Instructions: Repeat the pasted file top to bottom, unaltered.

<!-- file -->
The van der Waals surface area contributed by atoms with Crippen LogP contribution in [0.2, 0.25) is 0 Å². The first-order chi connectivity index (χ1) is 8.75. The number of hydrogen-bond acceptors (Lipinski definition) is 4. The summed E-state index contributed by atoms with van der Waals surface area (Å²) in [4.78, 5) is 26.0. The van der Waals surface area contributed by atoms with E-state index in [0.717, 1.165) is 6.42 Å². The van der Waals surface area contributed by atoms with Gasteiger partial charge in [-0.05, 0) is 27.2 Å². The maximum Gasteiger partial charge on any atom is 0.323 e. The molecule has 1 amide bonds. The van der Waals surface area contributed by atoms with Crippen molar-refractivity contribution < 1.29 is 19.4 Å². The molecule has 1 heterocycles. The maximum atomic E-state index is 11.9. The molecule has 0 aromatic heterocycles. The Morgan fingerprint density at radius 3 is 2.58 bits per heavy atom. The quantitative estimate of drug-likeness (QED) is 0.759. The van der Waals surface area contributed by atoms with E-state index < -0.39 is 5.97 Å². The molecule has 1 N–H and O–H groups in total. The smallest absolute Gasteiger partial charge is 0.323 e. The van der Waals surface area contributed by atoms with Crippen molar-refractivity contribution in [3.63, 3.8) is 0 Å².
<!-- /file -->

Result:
The van der Waals surface area contributed by atoms with Crippen LogP contribution in [0.2, 0.25) is 0 Å². The first-order chi connectivity index (χ1) is 8.75. The number of hydrogen-bond acceptors (Lipinski definition) is 4. The summed E-state index contributed by atoms with van der Waals surface area (Å²) in [4.78, 5) is 26.0. The van der Waals surface area contributed by atoms with E-state index in [0.717, 1.165) is 6.42 Å². The van der Waals surface area contributed by atoms with Gasteiger partial charge in [-0.05, 0) is 27.2 Å². The maximum Gasteiger partial charge on any atom is 0.323 e. The molecule has 1 amide bonds. The van der Waals surface area contributed by atoms with Crippen molar-refractivity contribution < 1.29 is 19.4 Å². The molecule has 1 heterocycles. The maximum atomic E-state index is 11.9. The molecule has 0 aromatic heterocycles. The Morgan fingerprint density at radius 3 is 2.58 bits per heavy atom. The quantitative estimate of drug-likeness (QED) is 0.759. The van der Waals surface area contributed by atoms with E-state index < -0.39 is 5.97 Å². The molecule has 1 N–H and O–H groups in total. The smallest absolute Gasteiger partial charge is 0.323 e. The van der Waals surface area contributed by atoms with Crippen molar-refractivity contribution in [3.63, 3.8) is 0 Å².